“Walton was very limited in the information she would provide,” Fripp wrote in the report. “However, she did state if it wasn’t ‘something,’ ‘she wouldn’t be here; she would be in her office.’ ”
According to the report, Walton and Cox refused to give deputies the victim’s name and refused to call the victim’s parents, stating that they wanted to interview the teacher first and were waiting on Moss, who they said was on his way from Robert Smalls International Academy, which is three minutes from the school.
Webb and Fripp, who were waiting on Sankowski and Disbrow to arrive, informed Walton and Cox that this was an active investigation and that the district was not permitted to interview the teacher, according to the report.
After Sankowski arrived — about 35 minutes after Webb and Fripp were informed that Moss was on his way to the school — the three went to the principal’s conference room where they expected to find Walton and Cox and found that the two administrators were no longer there.
It is unclear at what point Cox and Walton moved locations, when Moss arrived at the school and how long the district was alone with Jaimes after being told by deputies not to interview him.
While deputies knew that the teacher had been separated from students and was on the second floor of the school, they were never informed by Walton or Cox that the teacher had been moved to an unused first-floor classroom. Instead, they learned of the administrators’ and teacher’s location from an unnamed person near the conference room.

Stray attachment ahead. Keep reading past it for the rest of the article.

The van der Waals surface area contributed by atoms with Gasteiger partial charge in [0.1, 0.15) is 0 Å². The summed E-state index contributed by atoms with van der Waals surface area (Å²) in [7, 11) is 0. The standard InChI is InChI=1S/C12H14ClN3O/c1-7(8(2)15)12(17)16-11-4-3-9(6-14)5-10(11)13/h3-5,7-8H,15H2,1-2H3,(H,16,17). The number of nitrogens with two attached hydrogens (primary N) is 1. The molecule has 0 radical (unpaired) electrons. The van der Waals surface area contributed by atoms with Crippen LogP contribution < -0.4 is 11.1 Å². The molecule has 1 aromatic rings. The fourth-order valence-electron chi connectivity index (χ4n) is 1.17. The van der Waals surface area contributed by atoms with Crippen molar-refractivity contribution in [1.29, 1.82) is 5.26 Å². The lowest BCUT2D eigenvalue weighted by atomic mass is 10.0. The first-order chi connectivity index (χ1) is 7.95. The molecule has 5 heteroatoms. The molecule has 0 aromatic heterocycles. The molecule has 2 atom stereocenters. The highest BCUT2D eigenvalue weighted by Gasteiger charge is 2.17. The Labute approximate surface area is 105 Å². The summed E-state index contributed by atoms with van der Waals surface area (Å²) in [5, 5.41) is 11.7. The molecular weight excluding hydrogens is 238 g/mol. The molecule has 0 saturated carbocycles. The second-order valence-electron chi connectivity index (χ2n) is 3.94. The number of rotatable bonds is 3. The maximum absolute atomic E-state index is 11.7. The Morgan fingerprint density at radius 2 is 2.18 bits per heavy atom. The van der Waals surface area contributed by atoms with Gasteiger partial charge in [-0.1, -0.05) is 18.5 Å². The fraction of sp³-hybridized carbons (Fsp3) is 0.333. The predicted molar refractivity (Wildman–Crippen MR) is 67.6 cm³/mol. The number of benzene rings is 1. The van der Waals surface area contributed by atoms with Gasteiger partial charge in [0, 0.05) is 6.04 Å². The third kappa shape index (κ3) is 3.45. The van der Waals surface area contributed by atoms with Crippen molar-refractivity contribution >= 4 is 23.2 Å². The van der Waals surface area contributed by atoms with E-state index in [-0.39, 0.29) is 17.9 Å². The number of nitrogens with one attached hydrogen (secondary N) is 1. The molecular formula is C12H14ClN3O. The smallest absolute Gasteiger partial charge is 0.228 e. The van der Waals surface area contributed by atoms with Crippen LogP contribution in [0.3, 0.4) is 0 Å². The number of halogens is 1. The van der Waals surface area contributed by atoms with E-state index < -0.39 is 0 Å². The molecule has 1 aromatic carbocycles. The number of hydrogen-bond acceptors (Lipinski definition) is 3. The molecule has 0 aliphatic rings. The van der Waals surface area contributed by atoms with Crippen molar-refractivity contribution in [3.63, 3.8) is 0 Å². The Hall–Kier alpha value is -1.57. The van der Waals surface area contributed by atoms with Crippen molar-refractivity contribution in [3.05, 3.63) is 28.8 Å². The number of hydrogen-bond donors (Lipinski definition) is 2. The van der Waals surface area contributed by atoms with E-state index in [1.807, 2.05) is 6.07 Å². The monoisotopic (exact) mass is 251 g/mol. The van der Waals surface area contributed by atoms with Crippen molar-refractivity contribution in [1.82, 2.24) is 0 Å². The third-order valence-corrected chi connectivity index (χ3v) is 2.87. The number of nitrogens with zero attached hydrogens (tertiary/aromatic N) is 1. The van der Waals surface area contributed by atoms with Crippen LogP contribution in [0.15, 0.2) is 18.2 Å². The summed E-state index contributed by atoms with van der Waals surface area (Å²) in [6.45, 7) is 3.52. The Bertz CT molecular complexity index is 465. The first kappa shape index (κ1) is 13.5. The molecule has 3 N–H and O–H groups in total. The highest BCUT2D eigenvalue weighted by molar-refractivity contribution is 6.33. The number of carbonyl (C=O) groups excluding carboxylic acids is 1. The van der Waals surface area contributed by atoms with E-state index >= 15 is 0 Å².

“She advised (deputies) where we could possibly find Mr. Cox, Mrs. Walton and the teacher,” the report states.
‘It appeared that Doctor Moss was interviewing the teacher’
In a classroom on Hallway A, according to the report, deputies found Walton, Cox, Jaimes, assistant principal Gilbert Sanchez and Moss.
“It appeared that Doctor Moss was interviewing the teacher. I knocked on the door and attempted to open it but found that it was locked,” Sankowski wrote in the report.
Sankowski advised Moss that “this was an active investigation” and told Moss that Walton and Cox had already been informed by Webb and Fripp that the district was not to interview the teacher.
At first, Moss did not let deputies into the room and argued with them.
“Moss then asked, ‘What proof do we have that something occurred?’ ” Fripp wrote in the report.
Sankowski wrote, “Doctor Moss became agitated and told me he needed to interview the teacher to find out what happened so that he could notify the state Department of Education.”
Upon reviewing the case, Sheriff Tanner also said the superintendent and staff interviewed Jaimes despite being told not to.
On Thursday, through district spokesman Jim Foster, Walton and Cox denied interviewing the teacher.
Moss also denied interviewing the teacher while defending his need to speak to the teacher. He said he was never told by deputies not to interview the teacher.
“I asked him one question: Did he know why he was there?” Moss said, adding that he was with the teacher in the locked room for “all of one minute.”
Asked how the teacher responded to that question, he said, “I can’t tell you that.”
According to the report, Jaimes told deputies he never spoke with any administrators about the case and that the administrators were “about to talk to him” before deputies arrived.
Moss said his conversation with the teacher was necessary to “make an employment decision” and to determine whether he should notify the S.C. Department of Education, which manages educators’ certificates.
“The clock actually starts ticking once I’m made aware of something and in terms of how many days I have to send something to the state,” he said.
Asked how many days he had to alert the state, Moss conceded that there is no specific time frame, but that notification should occur within a “reasonable amount of time.” He says he sent a letter to the state department Nov. 20.